- GF: What does this module do?
- Me: It shows a LEGO figure.
- GF: And?
- Me: Thats all.
- GF: … (gives me that you-have-wasted-a-week-of-your-life look and walks away).
I was inspired by Gieskes “non-musical” modules, like “bottle opener” and “do-not-touch”. My module is a small display window with a iluminated LEGO figure. But not the ordinary one. It comes from 6844 set called “Seismologic Vehicle”, year 1983. It was one of my first advanced toys (except hammers, drills and stuff). I though my eurorack is boring and needs something special. So there it is, Eurorack ENVY.
Forgive me, I don’t have a great documentation for this project, I show you just few milestones.
… is to display a LEGO minifig and iluminate it. I’m not a hardcore LEGO fan, but this particular figure reminds me of my happy and carefree childhood in communist Poland (yes, we had LEGO back then). The light color should be red/white with brightness control (some simple 555 PWM LED controler will do the job). The ilumination LEDs should not be visible (hidden somehow). Just simple build, 3 days maximum (yeah, shure).
I decided to make some kind of box behind the panel, to prevent light leaks into my eurorack case – I didn’t want to have all jacks to be backlit. I decided to use 0,5 mm aluminum sheet – easy to bend, yet stiff enough.
The front panel, as always, was made with 2 mm thick oxidized aluminum sheet with water decal graphic. The “window” in panel was made with file and is covered with laser cut 30 x 55 x 3 mm acrylic glass (PMMA) rectangle. There is no need for glue, both parts fit perfectly. The thin boarder on the sides of the square window (5 mm only) was a bad idea – even with 2 mm aluminum bends too easily.
The first big step was to make a kind of frame behind the PMMA covered window – it serves as a holder for another parts and as a cover for LEDs. As you see, I used the thermal glue. Not because I love it and use everywhere, but because it sticks well to the plain metal and is easy to remove – I didn’t had a precise plan for this module and build it somehow chaotic. Inside of a “holder” (or “frame”) is covered with black velour-like paper. I though the white figure with black background will look splendidly.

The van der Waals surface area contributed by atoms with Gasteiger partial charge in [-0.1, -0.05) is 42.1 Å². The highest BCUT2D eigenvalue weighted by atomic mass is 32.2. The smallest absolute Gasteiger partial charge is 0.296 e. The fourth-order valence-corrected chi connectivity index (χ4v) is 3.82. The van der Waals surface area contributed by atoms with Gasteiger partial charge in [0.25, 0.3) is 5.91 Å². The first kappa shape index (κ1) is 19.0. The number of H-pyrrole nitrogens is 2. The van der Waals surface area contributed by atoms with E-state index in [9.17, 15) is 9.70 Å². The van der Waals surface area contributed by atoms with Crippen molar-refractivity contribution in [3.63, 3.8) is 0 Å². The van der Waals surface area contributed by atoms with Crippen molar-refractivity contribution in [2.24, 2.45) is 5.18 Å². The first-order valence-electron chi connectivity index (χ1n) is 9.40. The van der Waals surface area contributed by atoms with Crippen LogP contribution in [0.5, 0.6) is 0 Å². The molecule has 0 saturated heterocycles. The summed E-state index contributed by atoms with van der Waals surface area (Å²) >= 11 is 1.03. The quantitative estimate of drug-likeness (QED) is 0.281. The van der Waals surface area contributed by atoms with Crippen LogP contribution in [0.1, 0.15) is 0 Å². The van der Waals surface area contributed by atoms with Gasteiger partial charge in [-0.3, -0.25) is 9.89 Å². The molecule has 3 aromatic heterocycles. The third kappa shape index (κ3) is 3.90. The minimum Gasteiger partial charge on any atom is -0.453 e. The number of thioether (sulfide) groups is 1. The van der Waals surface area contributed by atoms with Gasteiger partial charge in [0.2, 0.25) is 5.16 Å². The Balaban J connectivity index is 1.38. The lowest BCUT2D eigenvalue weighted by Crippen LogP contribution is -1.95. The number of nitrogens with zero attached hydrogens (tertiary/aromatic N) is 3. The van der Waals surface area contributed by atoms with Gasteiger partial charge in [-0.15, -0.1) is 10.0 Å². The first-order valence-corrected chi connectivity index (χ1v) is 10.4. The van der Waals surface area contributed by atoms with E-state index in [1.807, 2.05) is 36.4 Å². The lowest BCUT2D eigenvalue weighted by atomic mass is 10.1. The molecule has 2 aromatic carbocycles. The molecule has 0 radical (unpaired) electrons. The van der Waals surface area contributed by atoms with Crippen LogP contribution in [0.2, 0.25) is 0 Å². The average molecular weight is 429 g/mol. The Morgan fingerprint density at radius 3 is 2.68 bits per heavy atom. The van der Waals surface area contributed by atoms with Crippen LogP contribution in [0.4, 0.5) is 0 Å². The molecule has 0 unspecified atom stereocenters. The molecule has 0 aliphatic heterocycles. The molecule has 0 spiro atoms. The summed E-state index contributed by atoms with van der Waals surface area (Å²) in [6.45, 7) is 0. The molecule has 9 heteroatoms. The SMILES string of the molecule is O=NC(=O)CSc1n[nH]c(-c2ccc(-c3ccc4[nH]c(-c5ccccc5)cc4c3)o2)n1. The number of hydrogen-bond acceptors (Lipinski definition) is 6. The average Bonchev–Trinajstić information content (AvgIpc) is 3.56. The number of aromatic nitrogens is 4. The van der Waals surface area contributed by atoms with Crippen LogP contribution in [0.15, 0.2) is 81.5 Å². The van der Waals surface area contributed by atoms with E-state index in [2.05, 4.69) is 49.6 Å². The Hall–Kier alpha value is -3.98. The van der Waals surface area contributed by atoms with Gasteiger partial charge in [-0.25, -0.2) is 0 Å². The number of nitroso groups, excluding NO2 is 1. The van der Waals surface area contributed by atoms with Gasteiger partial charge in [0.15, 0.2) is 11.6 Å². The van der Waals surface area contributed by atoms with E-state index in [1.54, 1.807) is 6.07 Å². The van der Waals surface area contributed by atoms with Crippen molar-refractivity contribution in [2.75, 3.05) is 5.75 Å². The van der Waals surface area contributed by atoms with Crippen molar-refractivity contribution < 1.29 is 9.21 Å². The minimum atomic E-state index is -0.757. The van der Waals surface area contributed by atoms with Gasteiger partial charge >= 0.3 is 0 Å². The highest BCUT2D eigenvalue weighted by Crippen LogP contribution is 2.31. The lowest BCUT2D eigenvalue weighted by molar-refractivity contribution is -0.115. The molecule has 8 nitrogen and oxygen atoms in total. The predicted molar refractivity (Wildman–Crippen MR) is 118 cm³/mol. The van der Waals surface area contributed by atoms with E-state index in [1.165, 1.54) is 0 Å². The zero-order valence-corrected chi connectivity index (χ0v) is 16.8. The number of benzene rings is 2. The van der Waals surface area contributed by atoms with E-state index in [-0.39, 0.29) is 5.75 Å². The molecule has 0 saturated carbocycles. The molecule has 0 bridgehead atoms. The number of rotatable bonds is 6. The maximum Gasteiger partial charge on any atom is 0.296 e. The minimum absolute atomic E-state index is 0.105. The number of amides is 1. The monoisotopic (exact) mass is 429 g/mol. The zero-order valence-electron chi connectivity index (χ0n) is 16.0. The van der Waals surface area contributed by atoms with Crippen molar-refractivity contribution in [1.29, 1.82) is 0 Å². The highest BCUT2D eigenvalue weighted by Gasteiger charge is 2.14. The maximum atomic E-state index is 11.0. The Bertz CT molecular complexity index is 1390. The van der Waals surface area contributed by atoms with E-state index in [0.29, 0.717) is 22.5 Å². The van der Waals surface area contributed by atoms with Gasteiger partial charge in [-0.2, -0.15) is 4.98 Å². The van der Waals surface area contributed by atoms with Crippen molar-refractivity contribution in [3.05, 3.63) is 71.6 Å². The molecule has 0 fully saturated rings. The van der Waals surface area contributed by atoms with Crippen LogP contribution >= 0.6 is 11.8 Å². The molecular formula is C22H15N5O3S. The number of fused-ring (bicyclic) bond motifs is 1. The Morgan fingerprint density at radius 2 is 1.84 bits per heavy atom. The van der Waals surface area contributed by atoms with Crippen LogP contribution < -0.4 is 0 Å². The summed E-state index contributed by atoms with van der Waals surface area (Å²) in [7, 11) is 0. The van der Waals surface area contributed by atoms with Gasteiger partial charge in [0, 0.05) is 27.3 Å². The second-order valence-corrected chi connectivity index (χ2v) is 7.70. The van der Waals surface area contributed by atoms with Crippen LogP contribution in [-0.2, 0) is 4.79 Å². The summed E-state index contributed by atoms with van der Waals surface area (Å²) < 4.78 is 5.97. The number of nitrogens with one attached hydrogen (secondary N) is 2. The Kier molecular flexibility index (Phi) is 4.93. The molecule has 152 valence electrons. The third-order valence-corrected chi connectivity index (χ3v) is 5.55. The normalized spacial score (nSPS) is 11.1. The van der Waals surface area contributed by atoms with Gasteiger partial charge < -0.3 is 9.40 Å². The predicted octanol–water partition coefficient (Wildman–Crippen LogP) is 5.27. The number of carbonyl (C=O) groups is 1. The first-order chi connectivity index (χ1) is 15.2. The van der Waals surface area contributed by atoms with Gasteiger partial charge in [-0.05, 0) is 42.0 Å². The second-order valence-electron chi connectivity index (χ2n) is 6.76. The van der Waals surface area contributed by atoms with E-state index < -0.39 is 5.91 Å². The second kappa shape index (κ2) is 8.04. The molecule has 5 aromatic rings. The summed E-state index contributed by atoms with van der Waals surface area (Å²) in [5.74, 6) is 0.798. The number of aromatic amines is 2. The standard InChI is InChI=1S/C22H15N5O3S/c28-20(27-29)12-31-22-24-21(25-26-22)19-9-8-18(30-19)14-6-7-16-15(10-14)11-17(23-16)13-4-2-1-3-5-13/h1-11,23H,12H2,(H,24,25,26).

I’ve glued two 35 mm spacers over and under the “holder” to act as a mounting for the rest of construction. They didn’t had to be sturdy – they just had to hold a piece of aluminum and paper.
The “light box” consists of three parts:
- “U-frame” (on photo below fixed to front panel with four screws) – 90 mm (H) x 100 mm (D) x 35 mm (W),
- top box cover – 10 mm (H) x 90 mm (D) x 35 mm (W) – it is slightly shorter then the box, because of protruding potentiometer and switch,
- bottom box cover – 10 mm (H) x 100 mm (D) x 35 mm (W).
All parts just need to be pushed together, they hold without any glue.
All box componets were covered with black velour paper, attached with double-side adhesive tape. Inside the “U-frame” (like in real light box) it is shaped to avoid any sharp corners. The back of the box serves as a holder for PCB with PWM LED controller (not soldered yet).
The LED controller meets eurorack standards – is powered from +12 V (with max. current draw around 50 mA), has input protection, caps etc. Each LED reflector use 4 red and 3 white LEDs (I should have used RGB to save space, but as I mentioned, build was chaotic).
The circuit diagram is very simple – thats why I went for universal board. I used connectors for potentiometer, switch and both lights, as I wanted the black box to be disassembled without any additional desoldering.
The two lights come between U-shaped sheet – there are small holes in sheet and pins soldered to lamp PCB (it is hard to see on photos) – this way lamp mounting angle can be slightly changed. When the desired position is obtained, the last thing is to tighten four screws that hold the whole box in place.
The wires are fixed to the top of the box with white self-adhesive cable tie holders (and cable ties). They are manufatured by f.e. Fix&Fasten, KSS Wiring, HellermannTyton and keep you design tidy. In case you want to remove the cables, just cut the tie.
You may ask, why the figure is so close to the panels front. The first idea was to have it around 5 cm behind and had it iluminated directly – but then viewing angles were so narrow, you had to look exactly from the front to see the figure. So I move it to forth to about 2 cm and iluminated the backgroud – the final result is much more sophisticated, as the light is more scattered.
Figure illumination is clearly visible even in strong, direct light. The brightness control was a right concept – in the darkness to much backlight would be annoying. The module will be placed in the center of my system therefore the big SyntherJack inscription on the front.
Module does what it does – almost nothing. I though to add a noise source, but decided to leave it just unuseful. Not all modules have to have sense. Desigining and building this one gave me a lot of fun (exactly 7 days full of happiness and unicorns), I also gain some new skills in metal sheet bending. And looks great, I’m quite proud of myself 🙂
Amazing featured photo/gif was made by dies